As a junior commander, I am a recent graduate of training designed to formally instruct me in command, leadership and management. In the Australian Defence Force, this training is framed through the lens of ‘what do I need to do to influence others follow me in combat?’ The focus is on tactical application. For the purpose of Army leadership training, leadership is defined in LWD 0.0 Command, Leadership and Management as “the art of influencing and directing people to achieve willingly the team or organisational goal.”
Doctrine describes the difference between command and leadership. Command is the authority which is lawfully exercised through rank or assignment whereas leadership is about influence. Table 3.1 in LWD 0.0 (refer to ForceNet or the DPN for this) unpacks two types of leadership roles (“relationship behaviour” and “task behaviour”) and looks at the key characteristics of each and the implication for leaders as a result.
However, where an individual’s style may change over time due to a range of factors, there is little in doctrine encouraging the reader to reflect on how their leadership style may affect others nor to consider this in their approach to leadership.
Anecdotally, the leadership styles people adopt are often based on their positive and negative experiences with other leaders; often categorising their leadership experiences into ‘what not to do’ or ‘I was inspired by this person’. This is the ‘comparison’ approach to finding your leadership identity, and while it’s an understandable and reasonable approach, I encourage you to reflect on your own command in your current context and approach discovering your leadership identity through the following:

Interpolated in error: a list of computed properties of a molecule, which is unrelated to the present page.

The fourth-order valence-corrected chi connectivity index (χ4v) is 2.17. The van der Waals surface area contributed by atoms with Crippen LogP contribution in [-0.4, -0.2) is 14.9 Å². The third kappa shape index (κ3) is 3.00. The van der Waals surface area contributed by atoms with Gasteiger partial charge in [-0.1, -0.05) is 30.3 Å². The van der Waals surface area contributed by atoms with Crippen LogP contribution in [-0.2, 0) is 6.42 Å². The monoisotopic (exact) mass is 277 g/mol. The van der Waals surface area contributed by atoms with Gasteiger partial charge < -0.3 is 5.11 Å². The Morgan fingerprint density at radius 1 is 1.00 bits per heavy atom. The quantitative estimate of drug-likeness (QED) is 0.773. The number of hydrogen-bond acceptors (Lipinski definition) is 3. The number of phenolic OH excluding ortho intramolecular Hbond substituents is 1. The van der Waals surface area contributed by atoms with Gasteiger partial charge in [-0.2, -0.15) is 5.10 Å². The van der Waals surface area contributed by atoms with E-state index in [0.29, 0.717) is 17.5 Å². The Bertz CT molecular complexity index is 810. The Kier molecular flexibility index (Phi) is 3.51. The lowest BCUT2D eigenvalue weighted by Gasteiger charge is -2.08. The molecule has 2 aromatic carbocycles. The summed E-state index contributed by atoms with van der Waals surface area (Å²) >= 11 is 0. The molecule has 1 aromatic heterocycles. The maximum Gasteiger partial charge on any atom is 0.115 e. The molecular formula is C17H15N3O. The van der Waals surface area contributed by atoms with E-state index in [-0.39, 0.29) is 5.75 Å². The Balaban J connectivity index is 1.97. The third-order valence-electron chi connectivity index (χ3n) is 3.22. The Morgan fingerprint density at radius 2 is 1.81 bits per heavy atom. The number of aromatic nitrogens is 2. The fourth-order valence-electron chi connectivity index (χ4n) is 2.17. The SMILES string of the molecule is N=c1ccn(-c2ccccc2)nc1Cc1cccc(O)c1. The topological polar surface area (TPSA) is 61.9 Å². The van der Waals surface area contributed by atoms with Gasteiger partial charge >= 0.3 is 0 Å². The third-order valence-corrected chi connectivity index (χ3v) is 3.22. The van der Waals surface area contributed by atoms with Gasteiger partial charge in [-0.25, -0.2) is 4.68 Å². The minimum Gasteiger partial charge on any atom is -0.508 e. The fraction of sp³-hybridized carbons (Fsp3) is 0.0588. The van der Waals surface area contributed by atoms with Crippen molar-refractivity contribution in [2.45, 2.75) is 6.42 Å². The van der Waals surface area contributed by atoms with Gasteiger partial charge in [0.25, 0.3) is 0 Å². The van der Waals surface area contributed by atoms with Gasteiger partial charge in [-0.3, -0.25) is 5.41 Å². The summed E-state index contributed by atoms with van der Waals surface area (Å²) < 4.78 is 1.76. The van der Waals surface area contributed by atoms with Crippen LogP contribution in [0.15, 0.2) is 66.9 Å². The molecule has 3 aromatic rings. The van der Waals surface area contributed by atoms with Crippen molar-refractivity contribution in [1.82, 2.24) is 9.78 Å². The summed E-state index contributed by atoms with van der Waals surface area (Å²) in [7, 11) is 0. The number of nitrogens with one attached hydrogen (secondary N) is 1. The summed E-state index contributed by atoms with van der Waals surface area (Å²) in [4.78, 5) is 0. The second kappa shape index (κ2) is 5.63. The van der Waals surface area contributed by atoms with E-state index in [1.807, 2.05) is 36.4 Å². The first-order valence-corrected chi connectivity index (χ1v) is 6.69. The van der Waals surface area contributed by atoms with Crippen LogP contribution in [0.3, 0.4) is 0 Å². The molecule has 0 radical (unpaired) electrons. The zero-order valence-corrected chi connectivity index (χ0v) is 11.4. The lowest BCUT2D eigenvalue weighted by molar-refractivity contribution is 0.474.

Feedback is usually sought from superiors, but feedback from subordinates can be equally beneficial. Create space and time to engage with your subordinates on your leadership and relationships. Ask what you can do better. This can be daunting and subordinates may be initially hesitant to provide negative feedback. However, it can be framed as a demonstration of leadership to your subordinates that no one is above personal development and growth.
Generate Personal Data
Write down what you see, think, feel and do. There is seldom time wasted in journaling and jotting down interactions throughout your day. It can serve as words to jog your memory on events and interactions. If you are unhappy with a conversation, journaling the experience can be useful to allow yourself to focus on the rest of your day without being consumed by it. Alternately, you can also collect thoughts from occurrences you believe you handled well.
Collecting personal data can generate goals in developing your leadership style. The data you generate is also specific to you rather than being a comparison to others which may not fit your context as a leader.
You have collated feedback from others and you have generated personal data. Now a routine must be set to consolidate the information and ask the question ‘how does my leadership affect others?’.
Group this data into themes and begin to explore the themes. You may have been abrupt on different occasions, ask yourself why and generate ideas on how to overcome challenges.
The answer may mean that you take on traits you once dismissed from a negative leadership experience because you find it is what is required by the situation or is being asked for by your superiors or subordinates. It might be that your personal leadership develops to fit the context you are in beyond what you thought was a ‘positive’ or ‘negative’ experience.
Leadership is expected from junior commanders, but is often never a complete solution. It changes and forms over a career and can, and should, adapt to specific missions or teams. By taking small amounts of time to ask yourself meaningful questions, you can generate a repository of your personal leadership identity.
About the Author: Lieutenant Emma Watson is a junior officer of the 11th Engineer Regiment. Follow her on Twitter.
Cover Image Credit: Defence Image Gallery, LSIS Ryan Tascas